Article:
Going in, I really wanted to like this movie. Fresh faces (to me at least) in the leads as well as behind the camera. At the same time, some quality names like Terrence Howard, Elza Gonzalez, Ethan Hawke, Wesley Snipes, etc. in supporting roles, suggesting somebody believed in this project. All in a gritty crime drama, set in the aftermath of hurricane Katrina. And even though the Lower Ninth Ward is the other side of town from where I reside, who doesn’t like seeing their city on film? This was going to be good.

Make that “should have” been good. Instead, the overwhelming takeaway from this movie was disappointment. Let’s start with every last character being a cliche or caricature. Mix that with uneven dialog, pacing, and direction, and it all falls flat. It is more a haphazard attempt to be “real” than it comes across as in any way genuine. And it’s attempted grittiness and edginess really just amounts to gratuitous over-use of the n-word. And if that wasn’t enough, the story itself is deeply flawed, with several huge plot gaffs that almost make you want to pause and rewind when they happen, out of disbelief that they didn’t think you’d notice.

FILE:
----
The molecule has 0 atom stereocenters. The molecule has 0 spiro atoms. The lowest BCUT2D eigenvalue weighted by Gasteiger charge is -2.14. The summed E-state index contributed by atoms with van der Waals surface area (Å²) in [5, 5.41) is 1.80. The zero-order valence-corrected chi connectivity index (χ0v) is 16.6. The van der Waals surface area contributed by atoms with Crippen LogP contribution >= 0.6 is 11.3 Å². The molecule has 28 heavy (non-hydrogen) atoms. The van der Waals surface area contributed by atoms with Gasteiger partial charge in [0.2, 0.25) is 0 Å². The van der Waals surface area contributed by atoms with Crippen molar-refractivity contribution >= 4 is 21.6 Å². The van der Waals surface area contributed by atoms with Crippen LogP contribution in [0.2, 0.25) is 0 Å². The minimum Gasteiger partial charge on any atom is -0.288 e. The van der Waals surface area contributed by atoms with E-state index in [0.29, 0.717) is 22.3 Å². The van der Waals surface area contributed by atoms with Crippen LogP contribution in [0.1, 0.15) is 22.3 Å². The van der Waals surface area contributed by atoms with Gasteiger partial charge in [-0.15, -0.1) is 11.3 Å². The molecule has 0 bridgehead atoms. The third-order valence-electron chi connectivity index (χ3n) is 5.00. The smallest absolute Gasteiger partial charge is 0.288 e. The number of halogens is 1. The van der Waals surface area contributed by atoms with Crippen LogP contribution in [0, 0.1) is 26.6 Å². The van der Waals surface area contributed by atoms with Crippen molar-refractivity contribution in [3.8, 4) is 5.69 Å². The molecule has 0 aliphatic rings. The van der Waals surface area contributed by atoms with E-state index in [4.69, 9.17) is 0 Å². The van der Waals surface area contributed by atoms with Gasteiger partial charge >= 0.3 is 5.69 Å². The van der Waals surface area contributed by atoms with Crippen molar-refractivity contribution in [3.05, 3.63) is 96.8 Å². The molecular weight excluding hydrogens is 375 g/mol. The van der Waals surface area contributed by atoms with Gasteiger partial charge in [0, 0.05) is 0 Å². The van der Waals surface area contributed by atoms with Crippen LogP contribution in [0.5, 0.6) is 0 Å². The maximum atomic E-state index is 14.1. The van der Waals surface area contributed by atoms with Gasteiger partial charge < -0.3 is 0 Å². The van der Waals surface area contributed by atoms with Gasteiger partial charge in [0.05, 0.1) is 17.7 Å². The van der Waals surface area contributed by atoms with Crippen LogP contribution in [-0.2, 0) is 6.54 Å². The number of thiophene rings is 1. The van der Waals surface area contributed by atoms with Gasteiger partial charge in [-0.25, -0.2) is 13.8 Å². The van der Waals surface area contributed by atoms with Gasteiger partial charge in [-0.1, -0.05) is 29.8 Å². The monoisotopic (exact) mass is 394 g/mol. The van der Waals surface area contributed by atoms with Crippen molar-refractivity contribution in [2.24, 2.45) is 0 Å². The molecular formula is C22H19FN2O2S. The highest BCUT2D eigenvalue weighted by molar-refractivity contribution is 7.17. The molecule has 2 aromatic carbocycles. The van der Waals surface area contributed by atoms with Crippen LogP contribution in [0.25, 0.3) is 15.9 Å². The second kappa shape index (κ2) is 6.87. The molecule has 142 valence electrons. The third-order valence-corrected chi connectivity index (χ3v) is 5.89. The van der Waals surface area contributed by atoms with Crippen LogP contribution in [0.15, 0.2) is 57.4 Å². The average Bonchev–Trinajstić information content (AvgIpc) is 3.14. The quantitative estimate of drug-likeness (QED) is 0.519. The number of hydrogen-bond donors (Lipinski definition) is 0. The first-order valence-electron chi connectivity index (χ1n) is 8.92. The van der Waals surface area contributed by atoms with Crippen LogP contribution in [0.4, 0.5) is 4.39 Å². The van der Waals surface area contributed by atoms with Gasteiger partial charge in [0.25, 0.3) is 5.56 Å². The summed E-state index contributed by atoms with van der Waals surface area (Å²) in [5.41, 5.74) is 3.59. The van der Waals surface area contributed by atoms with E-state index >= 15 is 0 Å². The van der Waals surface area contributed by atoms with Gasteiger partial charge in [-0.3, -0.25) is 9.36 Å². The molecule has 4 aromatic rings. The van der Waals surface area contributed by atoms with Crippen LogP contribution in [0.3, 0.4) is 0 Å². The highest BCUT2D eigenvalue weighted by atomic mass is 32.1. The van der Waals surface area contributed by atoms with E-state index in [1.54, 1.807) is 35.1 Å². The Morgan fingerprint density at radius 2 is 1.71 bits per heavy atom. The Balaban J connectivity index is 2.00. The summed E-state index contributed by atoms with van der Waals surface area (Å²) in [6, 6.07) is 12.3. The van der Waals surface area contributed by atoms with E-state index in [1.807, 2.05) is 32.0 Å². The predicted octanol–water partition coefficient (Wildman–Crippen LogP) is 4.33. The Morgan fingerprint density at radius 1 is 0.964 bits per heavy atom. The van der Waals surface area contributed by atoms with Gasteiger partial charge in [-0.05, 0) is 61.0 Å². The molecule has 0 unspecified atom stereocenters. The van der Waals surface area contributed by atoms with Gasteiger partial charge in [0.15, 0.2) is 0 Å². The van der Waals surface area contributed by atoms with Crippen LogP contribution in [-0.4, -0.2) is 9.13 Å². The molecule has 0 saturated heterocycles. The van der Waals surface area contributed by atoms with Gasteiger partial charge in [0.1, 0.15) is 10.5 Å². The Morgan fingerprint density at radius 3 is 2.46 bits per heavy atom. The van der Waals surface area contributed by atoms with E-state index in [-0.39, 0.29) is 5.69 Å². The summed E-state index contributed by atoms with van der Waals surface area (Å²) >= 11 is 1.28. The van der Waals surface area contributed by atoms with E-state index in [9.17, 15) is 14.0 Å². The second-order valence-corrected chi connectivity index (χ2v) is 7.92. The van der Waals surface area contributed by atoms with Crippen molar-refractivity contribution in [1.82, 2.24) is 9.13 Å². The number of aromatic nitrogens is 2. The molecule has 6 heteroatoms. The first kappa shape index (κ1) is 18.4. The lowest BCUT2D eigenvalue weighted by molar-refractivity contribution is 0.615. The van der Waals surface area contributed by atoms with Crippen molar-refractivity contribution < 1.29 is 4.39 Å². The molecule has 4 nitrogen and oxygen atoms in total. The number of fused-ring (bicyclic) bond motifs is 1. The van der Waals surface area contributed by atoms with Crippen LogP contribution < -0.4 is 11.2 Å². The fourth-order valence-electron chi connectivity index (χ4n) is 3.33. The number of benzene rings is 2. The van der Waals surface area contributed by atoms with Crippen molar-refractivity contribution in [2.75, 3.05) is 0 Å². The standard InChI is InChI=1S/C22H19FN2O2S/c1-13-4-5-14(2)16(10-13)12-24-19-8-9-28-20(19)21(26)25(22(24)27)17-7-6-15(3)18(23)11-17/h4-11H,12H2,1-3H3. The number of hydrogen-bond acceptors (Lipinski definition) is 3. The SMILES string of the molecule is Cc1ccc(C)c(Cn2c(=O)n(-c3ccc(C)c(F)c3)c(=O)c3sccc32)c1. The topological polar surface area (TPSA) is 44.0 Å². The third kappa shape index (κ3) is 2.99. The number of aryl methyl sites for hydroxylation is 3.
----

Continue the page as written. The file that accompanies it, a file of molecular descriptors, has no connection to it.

If you want to see how to make a fresh and impactful movie about young black men struggling against a system trying to hold them down, and becoming consumed in a world of gangs and crime as a result, watch the British import Blue Story instead. This one is just a wasted opportunity.

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